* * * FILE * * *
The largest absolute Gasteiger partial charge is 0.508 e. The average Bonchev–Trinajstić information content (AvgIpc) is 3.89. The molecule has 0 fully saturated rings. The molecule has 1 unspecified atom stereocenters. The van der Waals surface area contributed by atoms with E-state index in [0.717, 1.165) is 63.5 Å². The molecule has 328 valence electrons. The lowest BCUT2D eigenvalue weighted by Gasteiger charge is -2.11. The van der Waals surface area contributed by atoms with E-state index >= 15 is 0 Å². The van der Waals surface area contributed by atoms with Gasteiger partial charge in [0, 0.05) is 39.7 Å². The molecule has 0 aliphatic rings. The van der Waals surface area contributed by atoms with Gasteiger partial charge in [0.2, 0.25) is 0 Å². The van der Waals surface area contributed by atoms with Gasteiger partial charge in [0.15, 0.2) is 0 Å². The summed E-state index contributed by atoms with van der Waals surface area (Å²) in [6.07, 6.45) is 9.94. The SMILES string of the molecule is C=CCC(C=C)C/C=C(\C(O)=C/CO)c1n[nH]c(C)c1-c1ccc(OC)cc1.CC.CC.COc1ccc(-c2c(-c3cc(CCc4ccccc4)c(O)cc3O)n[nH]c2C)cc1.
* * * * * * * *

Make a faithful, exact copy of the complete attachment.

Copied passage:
The largest absolute Gasteiger partial charge is 0.508 e. The average Bonchev–Trinajstić information content (AvgIpc) is 3.89. The molecule has 0 fully saturated rings. The molecule has 1 unspecified atom stereocenters. The van der Waals surface area contributed by atoms with E-state index in [0.717, 1.165) is 63.5 Å². The molecule has 328 valence electrons. The lowest BCUT2D eigenvalue weighted by Gasteiger charge is -2.11. The van der Waals surface area contributed by atoms with E-state index >= 15 is 0 Å². The van der Waals surface area contributed by atoms with Gasteiger partial charge in [0, 0.05) is 39.7 Å². The molecule has 0 aliphatic rings. The van der Waals surface area contributed by atoms with Gasteiger partial charge in [0.2, 0.25) is 0 Å². The van der Waals surface area contributed by atoms with Gasteiger partial charge in [0.15, 0.2) is 0 Å². The summed E-state index contributed by atoms with van der Waals surface area (Å²) in [6.07, 6.45) is 9.94. The SMILES string of the molecule is C=CCC(C=C)C/C=C(\C(O)=C/CO)c1n[nH]c(C)c1-c1ccc(OC)cc1.CC.CC.COc1ccc(-c2c(-c3cc(CCc4ccccc4)c(O)cc3O)n[nH]c2C)cc1.